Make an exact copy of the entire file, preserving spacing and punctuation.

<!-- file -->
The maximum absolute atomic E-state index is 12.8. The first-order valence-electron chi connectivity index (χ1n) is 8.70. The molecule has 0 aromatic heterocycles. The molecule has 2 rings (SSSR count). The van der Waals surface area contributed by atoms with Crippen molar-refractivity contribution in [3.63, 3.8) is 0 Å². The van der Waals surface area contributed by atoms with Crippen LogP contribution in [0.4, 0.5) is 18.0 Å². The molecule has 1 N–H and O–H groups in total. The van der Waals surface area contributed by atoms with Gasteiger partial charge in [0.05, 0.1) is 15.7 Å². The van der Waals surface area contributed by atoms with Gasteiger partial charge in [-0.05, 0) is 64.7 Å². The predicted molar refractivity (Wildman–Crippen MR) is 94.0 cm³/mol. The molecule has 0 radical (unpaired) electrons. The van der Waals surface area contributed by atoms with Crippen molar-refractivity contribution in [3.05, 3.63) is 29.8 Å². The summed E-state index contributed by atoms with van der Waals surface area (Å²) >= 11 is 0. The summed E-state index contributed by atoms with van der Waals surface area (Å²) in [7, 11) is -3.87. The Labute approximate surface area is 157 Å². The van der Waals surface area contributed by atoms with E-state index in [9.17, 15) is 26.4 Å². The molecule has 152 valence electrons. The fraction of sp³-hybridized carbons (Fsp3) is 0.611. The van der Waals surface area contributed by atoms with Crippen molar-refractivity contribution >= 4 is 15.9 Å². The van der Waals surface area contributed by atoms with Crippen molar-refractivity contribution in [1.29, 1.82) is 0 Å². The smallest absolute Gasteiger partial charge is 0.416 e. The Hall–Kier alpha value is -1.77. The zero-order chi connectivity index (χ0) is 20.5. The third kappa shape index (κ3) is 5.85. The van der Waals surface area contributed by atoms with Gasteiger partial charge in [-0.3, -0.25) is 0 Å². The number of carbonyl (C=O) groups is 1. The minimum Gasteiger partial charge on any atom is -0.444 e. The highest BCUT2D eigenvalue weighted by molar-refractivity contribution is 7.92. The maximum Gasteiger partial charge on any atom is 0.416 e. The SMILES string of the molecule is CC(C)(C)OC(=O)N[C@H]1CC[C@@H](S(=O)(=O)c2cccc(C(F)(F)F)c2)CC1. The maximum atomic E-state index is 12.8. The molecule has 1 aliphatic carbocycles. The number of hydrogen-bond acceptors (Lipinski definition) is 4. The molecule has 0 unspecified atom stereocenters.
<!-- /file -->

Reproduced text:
The maximum absolute atomic E-state index is 12.8. The first-order valence-electron chi connectivity index (χ1n) is 8.70. The molecule has 0 aromatic heterocycles. The molecule has 2 rings (SSSR count). The van der Waals surface area contributed by atoms with Crippen molar-refractivity contribution in [3.63, 3.8) is 0 Å². The van der Waals surface area contributed by atoms with Crippen LogP contribution in [0.4, 0.5) is 18.0 Å². The molecule has 1 N–H and O–H groups in total. The van der Waals surface area contributed by atoms with Gasteiger partial charge in [0.05, 0.1) is 15.7 Å². The van der Waals surface area contributed by atoms with Gasteiger partial charge in [-0.05, 0) is 64.7 Å². The predicted molar refractivity (Wildman–Crippen MR) is 94.0 cm³/mol. The molecule has 0 radical (unpaired) electrons. The van der Waals surface area contributed by atoms with Crippen molar-refractivity contribution in [3.05, 3.63) is 29.8 Å². The summed E-state index contributed by atoms with van der Waals surface area (Å²) >= 11 is 0. The summed E-state index contributed by atoms with van der Waals surface area (Å²) in [7, 11) is -3.87. The Labute approximate surface area is 157 Å². The van der Waals surface area contributed by atoms with E-state index in [9.17, 15) is 26.4 Å². The molecule has 152 valence electrons. The fraction of sp³-hybridized carbons (Fsp3) is 0.611. The van der Waals surface area contributed by atoms with Crippen molar-refractivity contribution >= 4 is 15.9 Å². The van der Waals surface area contributed by atoms with Crippen molar-refractivity contribution in [1.29, 1.82) is 0 Å². The smallest absolute Gasteiger partial charge is 0.416 e. The Hall–Kier alpha value is -1.77. The zero-order chi connectivity index (χ0) is 20.5. The third kappa shape index (κ3) is 5.85. The van der Waals surface area contributed by atoms with Gasteiger partial charge in [-0.3, -0.25) is 0 Å². The number of carbonyl (C=O) groups is 1. The minimum Gasteiger partial charge on any atom is -0.444 e. The highest BCUT2D eigenvalue weighted by molar-refractivity contribution is 7.92. The maximum Gasteiger partial charge on any atom is 0.416 e. The SMILES string of the molecule is CC(C)(C)OC(=O)N[C@H]1CC[C@@H](S(=O)(=O)c2cccc(C(F)(F)F)c2)CC1. The maximum atomic E-state index is 12.8. The molecule has 1 aliphatic carbocycles. The number of hydrogen-bond acceptors (Lipinski definition) is 4. The molecule has 0 unspecified atom stereocenters.